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Monochrome; Otter Safari 02/08/16

by on Aug.05, 2016, under Druridge Bay

I collected Julie and Andrew and headed down the coast for an afternoon and evening searching for Otters around Druridge Bay and Southeast Northumberland…

A tree filled with roosting Little Egrets, Grey Herons and Cormorants was an odd sight, as more Cormorants did their very best Otter impersonations up and down the river.  Oystercatcher, Redshank and Curlew probed the muddy margins as Sand Martins, House Martins and Swallows filled the air overhead.  As we approach dusk it’s always an exciting time on our tours; things start stirring, birds arrive to roost and you never know just what’s going to appear out of the gloom.  Thick cloud cover and mist reduced the scene to monochrome as Starlings murmurated nearby, Common Gulls flew through in tight flocks on their way to roost and Great Crested Grebe chicks hitched a ride on their parent’s backs as the rain started to fall.  Canada and Greylag Geese erupted from the water’s surface with a cacophony of noise and a female Marsh Harrier drifted over the reeds in near darkness.  Fade to black…

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Trying; Otter Safari 02/07/16

by on Jul.05, 2016, under Druridge Bay

Collecting Rhiannon and Phil from Alnwick, we headed to the coast for an afternoon and evening around Druridge Bay and southeast Northumberland…

Cormorants were doing their best Otter impersonations as the breeze strengthened and the first rain shower of the afternoon caught us out on the river bank.  Tufted Duck, Mallard and Teal were all looking relaxed so we were confident there wasn’t an Otter around.  Little Grebes featured throughout the trip, bobbing to the surface before diving again in search of small fish, and a Little Egret put in a brief appearance before dropping behind a clump of rush.  Swallows sitting on nests were remarkably tolerant of us and, as dusk approached, a Roe Deer was feeding quietly in the open beside the water.  Greylag Geese suddenly stretched their necks up, staring at the water as flocks of Starlings swirled overhead in a pre-roost gathering.  Tufted Duck and Mallard joined the worried staring and one area of the pool was bereft of birds.  That’s always a good sign, but this time the cause of the birds’ consternation didn’t reveal itself; presumably staying tucked away in the relative warmth and comfort of the reedbeds as a breeze that would be more fitting for mid-winter than mid-summer whipped the water into a choppy mess.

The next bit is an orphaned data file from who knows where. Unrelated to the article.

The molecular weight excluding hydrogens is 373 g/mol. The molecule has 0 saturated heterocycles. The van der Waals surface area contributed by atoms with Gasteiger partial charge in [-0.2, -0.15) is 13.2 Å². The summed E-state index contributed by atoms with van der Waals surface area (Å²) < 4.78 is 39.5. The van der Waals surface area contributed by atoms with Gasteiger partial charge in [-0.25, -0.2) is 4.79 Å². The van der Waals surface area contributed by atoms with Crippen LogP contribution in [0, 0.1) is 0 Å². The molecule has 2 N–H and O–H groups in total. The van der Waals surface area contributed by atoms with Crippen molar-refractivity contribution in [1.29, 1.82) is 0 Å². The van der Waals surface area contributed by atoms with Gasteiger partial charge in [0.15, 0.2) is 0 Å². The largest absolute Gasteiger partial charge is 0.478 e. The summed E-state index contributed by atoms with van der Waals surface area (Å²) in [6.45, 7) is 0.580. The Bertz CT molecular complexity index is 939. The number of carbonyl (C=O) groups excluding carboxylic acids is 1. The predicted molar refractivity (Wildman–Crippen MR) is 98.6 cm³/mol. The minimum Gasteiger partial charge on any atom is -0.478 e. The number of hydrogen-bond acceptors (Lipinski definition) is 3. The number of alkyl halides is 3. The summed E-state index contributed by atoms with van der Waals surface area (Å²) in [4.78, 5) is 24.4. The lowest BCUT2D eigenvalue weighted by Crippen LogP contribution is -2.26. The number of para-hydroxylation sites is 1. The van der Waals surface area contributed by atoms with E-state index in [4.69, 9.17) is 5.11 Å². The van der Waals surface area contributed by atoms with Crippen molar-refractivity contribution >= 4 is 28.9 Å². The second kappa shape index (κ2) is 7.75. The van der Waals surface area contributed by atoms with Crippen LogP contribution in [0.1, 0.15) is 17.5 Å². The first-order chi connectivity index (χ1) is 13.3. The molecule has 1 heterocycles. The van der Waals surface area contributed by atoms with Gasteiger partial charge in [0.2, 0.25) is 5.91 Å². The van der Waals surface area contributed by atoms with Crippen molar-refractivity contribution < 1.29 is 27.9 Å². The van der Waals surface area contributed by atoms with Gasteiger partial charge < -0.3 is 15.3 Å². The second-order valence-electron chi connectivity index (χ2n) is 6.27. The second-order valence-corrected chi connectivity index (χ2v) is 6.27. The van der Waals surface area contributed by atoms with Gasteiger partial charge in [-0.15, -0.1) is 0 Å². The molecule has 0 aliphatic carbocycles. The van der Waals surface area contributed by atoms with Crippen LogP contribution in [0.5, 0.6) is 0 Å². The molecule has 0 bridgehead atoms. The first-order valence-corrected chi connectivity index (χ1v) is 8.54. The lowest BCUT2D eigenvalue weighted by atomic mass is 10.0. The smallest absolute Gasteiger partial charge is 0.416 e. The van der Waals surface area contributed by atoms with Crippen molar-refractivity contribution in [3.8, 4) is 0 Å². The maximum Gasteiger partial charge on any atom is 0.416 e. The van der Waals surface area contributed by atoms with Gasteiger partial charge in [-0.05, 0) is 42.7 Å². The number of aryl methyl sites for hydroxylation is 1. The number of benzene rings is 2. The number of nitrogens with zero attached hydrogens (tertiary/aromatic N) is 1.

Sometimes, no matter how hard you try…

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“I’ll believe Otters exist…”; Otter Safari 26/05/16

by on Jun.01, 2016, under Druridge Bay, Otter, Southeast Northumberland

“…when I actually see one”.  A remarkable number of NEWT’s clients seem to have had holidays on Mull/Shetland/Orkney/Skye searching for Otters (often on guided tours) without seeing one, and that revelation at the start of a tour always ramps the pressure up a bit…

I arrived at Church Point in heavy mist and drizzle, and quickly met up with Sarah and Charlotte, Keith and Maggie, and Stephanie, and we set off for an afternoon and evening searching for Otters around Druridge Bay and southeast Northumberland.  I juggled the sites we were visiting, to take account of the weather, but I knew where I thought we should be towards dusk.  In the misty, drizzly gloom a Little Egret looked luminous.  With warm, humid conditions the air was alive with the sussurating buzz of recently emerged insects.  Black-headed and Little Gulls, and swarms of Swifts, were rampaging through the dense clouds of flies as a Pheasant sat motionless in the grass on the water’s edge.  Gadwall, Goosander, Mallard, Tufted Duck, Canada Goose and Greylag Goose were all lazing on the water and Common Terns harried a Moorhen that had ventured just that little bit too close to their nest.  Grey Herons flew around calling and a dispute over a prime feeding spot broke out between two of these huge birds.